The Cost of Cars: Why Transportation is Holding Back Colorado’s Climate Goals

In May 2019, Colorado’s state legislature passed lofty goals for reducing greenhouse gas pollution over a 30-year period. Here’s a look at the state’s progress — and how transportation emissions are holding us back.

Coloradans have seen first-hand the impact of a warming climate: destructive wildfires, prolonged drought, hotter temperatures, and poor air quality. That’s why, in 2019, state lawmakers passed the Climate Action Plan to Reduce Pollution, in which they set ambitious targets: reduce 2025 greenhouse gas emissions by 26 percent, 2030 emissions by 50 percent, and 2050 emissions by at least 90 percent of the levels that existed statewide in 2005. Five years into that plan, though, and with only one year ahead of the first target goal, transportation emissions remain a particular problem.

Is Colorado on Track to Meet its Goals?

“Overall, I think the answer is yes,” says Will Toor, executive director of the Colorado Energy Office. He points to the state’s progress on lowering electric, oil and gas, and industrial emissions. However, transportation progress is lagging, as Colorado is still largely dependent on internal-combustion-engine automobiles and many people live in suburbs. Getting people out of cars — or into electric vehicles — is a struggle. Owing largely to high vehicle emissions, a recent study showed Colorado is on track to hit just 79 percent of its 2025 goal and 84 percent of its 2030 goal.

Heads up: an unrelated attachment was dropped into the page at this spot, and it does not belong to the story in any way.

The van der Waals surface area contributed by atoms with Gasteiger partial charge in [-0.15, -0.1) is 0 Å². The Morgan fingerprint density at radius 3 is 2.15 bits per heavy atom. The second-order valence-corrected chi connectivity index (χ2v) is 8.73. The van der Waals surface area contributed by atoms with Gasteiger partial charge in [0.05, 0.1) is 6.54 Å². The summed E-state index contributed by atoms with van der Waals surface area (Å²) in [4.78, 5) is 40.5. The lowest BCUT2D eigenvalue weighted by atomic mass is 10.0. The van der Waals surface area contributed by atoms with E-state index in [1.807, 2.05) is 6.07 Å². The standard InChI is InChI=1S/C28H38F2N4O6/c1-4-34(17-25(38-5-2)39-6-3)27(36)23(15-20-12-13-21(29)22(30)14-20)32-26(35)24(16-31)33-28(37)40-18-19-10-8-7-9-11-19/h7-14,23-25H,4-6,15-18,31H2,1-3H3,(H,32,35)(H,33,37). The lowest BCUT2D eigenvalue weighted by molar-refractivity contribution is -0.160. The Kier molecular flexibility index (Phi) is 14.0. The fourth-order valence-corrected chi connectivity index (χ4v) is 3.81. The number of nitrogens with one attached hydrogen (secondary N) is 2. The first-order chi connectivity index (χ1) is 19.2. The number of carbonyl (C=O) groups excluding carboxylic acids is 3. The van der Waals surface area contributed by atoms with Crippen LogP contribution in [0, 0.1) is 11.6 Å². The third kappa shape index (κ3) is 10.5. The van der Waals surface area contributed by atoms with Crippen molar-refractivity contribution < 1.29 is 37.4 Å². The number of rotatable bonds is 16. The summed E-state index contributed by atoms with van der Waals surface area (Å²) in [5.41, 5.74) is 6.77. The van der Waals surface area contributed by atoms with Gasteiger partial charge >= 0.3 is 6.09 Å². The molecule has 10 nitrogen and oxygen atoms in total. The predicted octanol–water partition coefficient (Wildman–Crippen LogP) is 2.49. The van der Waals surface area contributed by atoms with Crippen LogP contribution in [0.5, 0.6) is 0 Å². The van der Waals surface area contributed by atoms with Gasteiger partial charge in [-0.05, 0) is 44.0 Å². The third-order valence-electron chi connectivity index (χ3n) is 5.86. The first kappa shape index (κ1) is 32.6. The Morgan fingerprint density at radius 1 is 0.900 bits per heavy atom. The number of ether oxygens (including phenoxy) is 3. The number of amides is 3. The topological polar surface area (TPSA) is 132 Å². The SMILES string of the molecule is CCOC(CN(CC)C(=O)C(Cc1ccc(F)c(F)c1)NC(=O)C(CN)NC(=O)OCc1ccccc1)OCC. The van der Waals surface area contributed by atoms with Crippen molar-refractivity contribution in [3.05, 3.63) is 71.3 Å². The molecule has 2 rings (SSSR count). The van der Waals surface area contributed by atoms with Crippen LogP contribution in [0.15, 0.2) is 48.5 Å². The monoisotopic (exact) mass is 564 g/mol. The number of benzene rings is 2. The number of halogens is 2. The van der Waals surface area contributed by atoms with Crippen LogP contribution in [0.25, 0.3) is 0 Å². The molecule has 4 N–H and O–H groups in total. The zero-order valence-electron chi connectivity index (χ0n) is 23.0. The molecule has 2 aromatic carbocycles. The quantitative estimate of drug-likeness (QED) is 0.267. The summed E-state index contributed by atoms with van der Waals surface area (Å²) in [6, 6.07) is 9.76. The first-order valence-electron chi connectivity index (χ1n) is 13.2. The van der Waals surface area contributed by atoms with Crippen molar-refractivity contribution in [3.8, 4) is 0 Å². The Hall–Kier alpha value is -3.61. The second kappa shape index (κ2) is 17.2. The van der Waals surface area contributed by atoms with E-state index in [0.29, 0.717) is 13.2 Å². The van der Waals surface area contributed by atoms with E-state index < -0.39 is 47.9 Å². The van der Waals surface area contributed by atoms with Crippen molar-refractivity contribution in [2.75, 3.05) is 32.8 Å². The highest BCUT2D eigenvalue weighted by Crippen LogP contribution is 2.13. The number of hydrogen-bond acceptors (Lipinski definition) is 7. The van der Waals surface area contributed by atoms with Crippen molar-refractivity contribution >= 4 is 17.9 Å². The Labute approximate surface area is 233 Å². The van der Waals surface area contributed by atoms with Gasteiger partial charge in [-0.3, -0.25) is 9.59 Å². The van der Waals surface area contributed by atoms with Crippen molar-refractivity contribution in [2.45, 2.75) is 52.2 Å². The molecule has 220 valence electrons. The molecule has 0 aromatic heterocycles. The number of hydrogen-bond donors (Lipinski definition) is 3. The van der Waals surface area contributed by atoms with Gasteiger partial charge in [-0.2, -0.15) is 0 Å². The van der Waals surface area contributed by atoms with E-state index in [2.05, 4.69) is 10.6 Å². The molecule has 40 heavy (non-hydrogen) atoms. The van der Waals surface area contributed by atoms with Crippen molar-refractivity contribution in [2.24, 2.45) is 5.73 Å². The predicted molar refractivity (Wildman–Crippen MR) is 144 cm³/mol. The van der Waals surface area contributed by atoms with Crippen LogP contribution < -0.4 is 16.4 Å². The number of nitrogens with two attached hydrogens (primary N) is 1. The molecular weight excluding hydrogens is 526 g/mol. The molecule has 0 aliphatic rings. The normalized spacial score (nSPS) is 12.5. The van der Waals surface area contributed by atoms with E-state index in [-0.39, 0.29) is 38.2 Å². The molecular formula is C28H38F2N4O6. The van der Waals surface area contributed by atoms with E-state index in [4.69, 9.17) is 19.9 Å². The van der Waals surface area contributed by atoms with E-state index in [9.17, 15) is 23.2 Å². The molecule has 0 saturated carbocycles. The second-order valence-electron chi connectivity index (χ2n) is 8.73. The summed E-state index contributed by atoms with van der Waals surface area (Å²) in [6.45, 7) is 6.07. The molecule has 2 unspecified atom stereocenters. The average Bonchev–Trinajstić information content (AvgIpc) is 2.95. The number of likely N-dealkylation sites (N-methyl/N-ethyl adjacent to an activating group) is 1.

What’s Holding Colorado Back?

Transportation is the largest source of greenhouse gas emissions in the United States. The same is true in Colorado, where light-duty vehicles (passenger cars) account for the majority of the impact. Vehicle exhaust is a major producer of harmful chemicals like nitrogen dioxide, particulate matter, and other volatile organic compounds, which contribute to worsening air quality and, ultimately, have deleterious health impacts. Over the past five years, Colorado has seen some of the world’s worst air quality, and a recent study by University of Colorado scientists found that minority communities in metro-Denver are the most impacted.

Looking to the Future

In February, the state released an updated roadmap for its climate goals, noting transportation is a key factor. “The most challenging sectors are the ones where we can’t just work with a handful of utilities,” Toor says. Transportation emissions are hard to address because progress relies on individual behaviors — like choosing electric vehicles or living closer to public transportation. Toor also notes that creating denser housing near jobs — opposed to having people commute from suburbs — is a major issue, too.

Because of the reliance on the automobile, the state will likely fall short of its near-term goals. And if the state is going to improve air quality and meet its 2050 goal, it will have to get gas-burning cars off the road, build walkable and bikeable communities, and incentivize people to live closer to their workplace and public transportation. “There’s a lot more work that’s going to be done,” Toor says. “We don’t pretend that we’ve solved all of these problems.”